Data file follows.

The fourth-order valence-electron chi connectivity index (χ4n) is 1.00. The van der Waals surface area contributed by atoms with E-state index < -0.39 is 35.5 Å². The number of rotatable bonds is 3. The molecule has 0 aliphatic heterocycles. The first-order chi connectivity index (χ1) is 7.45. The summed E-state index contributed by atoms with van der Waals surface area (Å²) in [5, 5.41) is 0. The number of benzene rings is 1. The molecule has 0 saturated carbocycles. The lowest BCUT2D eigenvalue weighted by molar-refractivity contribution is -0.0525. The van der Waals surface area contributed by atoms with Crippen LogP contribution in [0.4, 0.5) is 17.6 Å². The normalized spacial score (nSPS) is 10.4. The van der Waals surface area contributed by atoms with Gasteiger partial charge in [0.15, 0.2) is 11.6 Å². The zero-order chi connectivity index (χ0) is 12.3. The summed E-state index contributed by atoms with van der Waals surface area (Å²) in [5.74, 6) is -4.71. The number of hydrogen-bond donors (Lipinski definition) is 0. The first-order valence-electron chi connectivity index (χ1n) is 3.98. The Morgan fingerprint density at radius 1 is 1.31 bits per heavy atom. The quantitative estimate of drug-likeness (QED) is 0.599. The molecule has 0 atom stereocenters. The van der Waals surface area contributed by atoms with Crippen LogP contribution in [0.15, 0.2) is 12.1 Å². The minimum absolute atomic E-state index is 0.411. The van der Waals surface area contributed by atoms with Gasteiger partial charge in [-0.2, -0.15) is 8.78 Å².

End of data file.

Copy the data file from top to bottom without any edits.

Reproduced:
The fourth-order valence-electron chi connectivity index (χ4n) is 1.00. The van der Waals surface area contributed by atoms with E-state index < -0.39 is 35.5 Å². The number of rotatable bonds is 3. The molecule has 0 aliphatic heterocycles. The first-order chi connectivity index (χ1) is 7.45. The summed E-state index contributed by atoms with van der Waals surface area (Å²) in [5, 5.41) is 0. The number of benzene rings is 1. The molecule has 0 saturated carbocycles. The lowest BCUT2D eigenvalue weighted by molar-refractivity contribution is -0.0525. The van der Waals surface area contributed by atoms with Crippen LogP contribution in [0.4, 0.5) is 17.6 Å². The normalized spacial score (nSPS) is 10.4. The van der Waals surface area contributed by atoms with Gasteiger partial charge in [0.15, 0.2) is 11.6 Å². The zero-order chi connectivity index (χ0) is 12.3. The summed E-state index contributed by atoms with van der Waals surface area (Å²) in [5.74, 6) is -4.71. The number of hydrogen-bond donors (Lipinski definition) is 0. The first-order valence-electron chi connectivity index (χ1n) is 3.98. The Morgan fingerprint density at radius 1 is 1.31 bits per heavy atom. The quantitative estimate of drug-likeness (QED) is 0.599. The molecule has 0 atom stereocenters. The van der Waals surface area contributed by atoms with Crippen LogP contribution in [0.15, 0.2) is 12.1 Å². The minimum absolute atomic E-state index is 0.411. The van der Waals surface area contributed by atoms with Gasteiger partial charge in [-0.2, -0.15) is 8.78 Å².